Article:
Aileen Sweeney is a Scottish composer, accordionist and arranger based in Glasgow.
In 2018, Aileen participated in a composers' residency run by sound and Red Note Ensemble. The resulting piece The Wooden Web was premiered by musicians from Red Note Ensemble at soundfestival 2018.
When did you start composing?
I wrote my first piece in 6th year at high school as part of the Advanced Higher music exams. I don’t know how much credit I can take for it though! At the time, I was learning a piece by Débussy on the piano and there were certainly a lot of influences that I quite blatantly borrowed from Claude to say the least - I was a huge fan of Débussy!
When and what made you decide to pursue composition as a career?
My undergraduate degree was a performance degree in Classical Accordion. Towards the end of my undergraduate degree, I was getting really bored of practising for hours every day to be honest! I found writing music much more fun and creative than practising and gradually spent more and more time composing and never looked back!
Where and with whom did you study?
I graduated from the Royal Conservatoire of Scotland in 2017 having studied Classical Accordion with Djorjde Gajic and second study composition with Dr Gordon McPherson and Dr Oliver Searle. I am now studying a MMus degree in composition at the RCS with Dr Linda Buckley.
What stage are you at in your career right now?
I am near the end of my studies and have been composing now for a good few years but I still have lots to learn. This year, I have been lucky enough to receive some professional commissions for “emerging composers.” They are hard to come by but I’m hoping to gain more opportunities like these for emerging composers in the professional circuits after graduating.
How would you describe the type of music you write?
I would like to think my music is quite cross-genre. I play a lot of Scottish Traditional music but also love listening to contemporary Jazz so I think you can hear a mix of everything in my music.
Is there something that inspires or helps you structure your compositions?
My structures tend to stem from the concept or title behind the piece. Most often, I will come up with the title and a story behind the piece before writing any notes – it helps me to stay focused during the composition process.
What forces do you prefer writing for and why? (Instrumental, orchestral, chamber music, choral…?)
I love writing instrumental music, especially with strings! String instruments are rooted in traditional music so I’m able to capture the essence of folk music on these instruments and weave it into the composition in a subtle way. I’ve only recently started writing vocal music but have also really enjoyed that. I think the length and mood of the text already decides the structure of the piece to a degree, meaning that the composition process flows a lot easier for me.
Which composer (dead or alive) has most inspired you and why?
I couldn’t name just one but I recently discovered the music of the Irish composer Donnacha Dennehy. He manages to incorporate traditional elements into his music really naturally and his use of spectral harmonies really enhances the very raw and beautiful music he writes! Definitely worth checking him out! Grá Agus Bás and Aisling Gael are my favourite pieces which both include the folk singer Iarla Ó Lionáird.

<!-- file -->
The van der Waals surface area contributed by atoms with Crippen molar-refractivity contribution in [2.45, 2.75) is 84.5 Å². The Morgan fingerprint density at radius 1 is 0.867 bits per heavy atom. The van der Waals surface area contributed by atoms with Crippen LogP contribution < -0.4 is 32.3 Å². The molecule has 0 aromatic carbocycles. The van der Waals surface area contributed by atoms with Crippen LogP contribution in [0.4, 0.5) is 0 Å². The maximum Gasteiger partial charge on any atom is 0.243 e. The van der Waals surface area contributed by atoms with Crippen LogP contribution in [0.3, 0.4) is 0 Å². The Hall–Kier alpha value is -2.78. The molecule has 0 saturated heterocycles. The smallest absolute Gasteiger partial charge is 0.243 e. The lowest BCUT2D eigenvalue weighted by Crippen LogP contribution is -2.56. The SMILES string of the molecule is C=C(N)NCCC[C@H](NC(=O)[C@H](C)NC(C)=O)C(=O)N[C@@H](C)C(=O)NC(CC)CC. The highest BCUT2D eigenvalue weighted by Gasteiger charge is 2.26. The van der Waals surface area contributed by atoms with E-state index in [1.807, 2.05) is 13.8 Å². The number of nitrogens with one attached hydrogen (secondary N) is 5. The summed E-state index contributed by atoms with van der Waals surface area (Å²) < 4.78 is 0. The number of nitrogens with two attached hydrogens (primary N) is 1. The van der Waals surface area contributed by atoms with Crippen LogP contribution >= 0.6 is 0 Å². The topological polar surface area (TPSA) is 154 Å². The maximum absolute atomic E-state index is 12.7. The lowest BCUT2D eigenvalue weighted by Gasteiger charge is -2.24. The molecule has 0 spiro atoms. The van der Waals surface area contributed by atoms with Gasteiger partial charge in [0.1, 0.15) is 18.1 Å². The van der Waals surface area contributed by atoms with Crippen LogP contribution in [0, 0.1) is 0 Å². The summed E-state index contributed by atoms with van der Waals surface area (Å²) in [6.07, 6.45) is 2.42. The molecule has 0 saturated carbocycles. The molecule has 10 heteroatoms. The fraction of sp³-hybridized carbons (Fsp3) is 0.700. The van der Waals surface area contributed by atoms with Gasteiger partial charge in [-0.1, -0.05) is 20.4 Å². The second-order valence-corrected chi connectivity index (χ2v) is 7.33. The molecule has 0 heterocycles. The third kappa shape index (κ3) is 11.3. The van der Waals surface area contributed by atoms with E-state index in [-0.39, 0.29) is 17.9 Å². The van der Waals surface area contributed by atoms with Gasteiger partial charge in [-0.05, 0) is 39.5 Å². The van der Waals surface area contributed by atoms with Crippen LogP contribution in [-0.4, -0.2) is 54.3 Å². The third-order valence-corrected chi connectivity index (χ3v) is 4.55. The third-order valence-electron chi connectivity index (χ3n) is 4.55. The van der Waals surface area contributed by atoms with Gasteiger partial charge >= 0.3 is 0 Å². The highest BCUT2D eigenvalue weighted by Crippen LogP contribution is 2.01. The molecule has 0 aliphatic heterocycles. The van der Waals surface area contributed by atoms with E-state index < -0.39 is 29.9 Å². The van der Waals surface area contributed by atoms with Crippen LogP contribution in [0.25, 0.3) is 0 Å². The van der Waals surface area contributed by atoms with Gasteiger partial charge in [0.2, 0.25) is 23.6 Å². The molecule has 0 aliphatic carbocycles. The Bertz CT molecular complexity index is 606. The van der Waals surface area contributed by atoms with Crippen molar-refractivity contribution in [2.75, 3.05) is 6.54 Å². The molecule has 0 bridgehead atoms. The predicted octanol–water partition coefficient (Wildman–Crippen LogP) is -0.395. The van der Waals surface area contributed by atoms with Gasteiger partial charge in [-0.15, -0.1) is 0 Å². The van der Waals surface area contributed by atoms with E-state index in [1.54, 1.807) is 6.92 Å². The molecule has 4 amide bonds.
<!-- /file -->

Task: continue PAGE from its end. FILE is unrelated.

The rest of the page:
Name a piece of music (or two) that you listen to over and over, or find inspiring and why?
I really love Short Ride in a Fast Machine by John Adams. The piece exudes so much energy in such a short space of time! I often listen to it before I start writing a piece as a reminder of what is possible in just 5 minutes of music. Plus, it’s fast and loud - which are my two favourite things in music!
In complete contrast, I love Maiden with the Flaxen hair by Débussy. It was one of the first classical pieces of music I discovered as a teenager – it came as a free download with a new iPod I got. I remember listening to it over and over again when I first heard it and probably will never tire of hearing it!
What do you do to take your mind off composing?
If I am not composing, I am probably gigging/rehearsing with my bands. However, if I have spare time, I unashamedly enjoy playing FIFA, binging on a true crime on Netflix or venturing to Scottish islands with my tent!
What are you working on right now?
I’m currently working on an orchestral piece for The London Philharmonic Orchestra as part of The Young Composers Scheme 19/20. I’m also writing a couple of traditional tunes on the accordion and releasing them in a little YouTube series online for some fun!
What would your dream commission be?
I’d love to do a really unusual collaborative, cross-genre project involving lots of different creative people. An opera incorporating folk singers/musicians or a ballet with a rock band. I’ll keep my fingers crossed!
Is there anything about the current lockdown situation that is affecting your compositional activity, whether positive or negative?
I have tried very hard to stay productive throughout the lockdown period and make the most of the time I don’t usually have. However, I’ve found it can be easy to put too much pressure on yourself to be working 24/7. It’s important to chill out a bit and find fun things to do in order to stay creative!
Find out more about Aileen and listen to some of her music: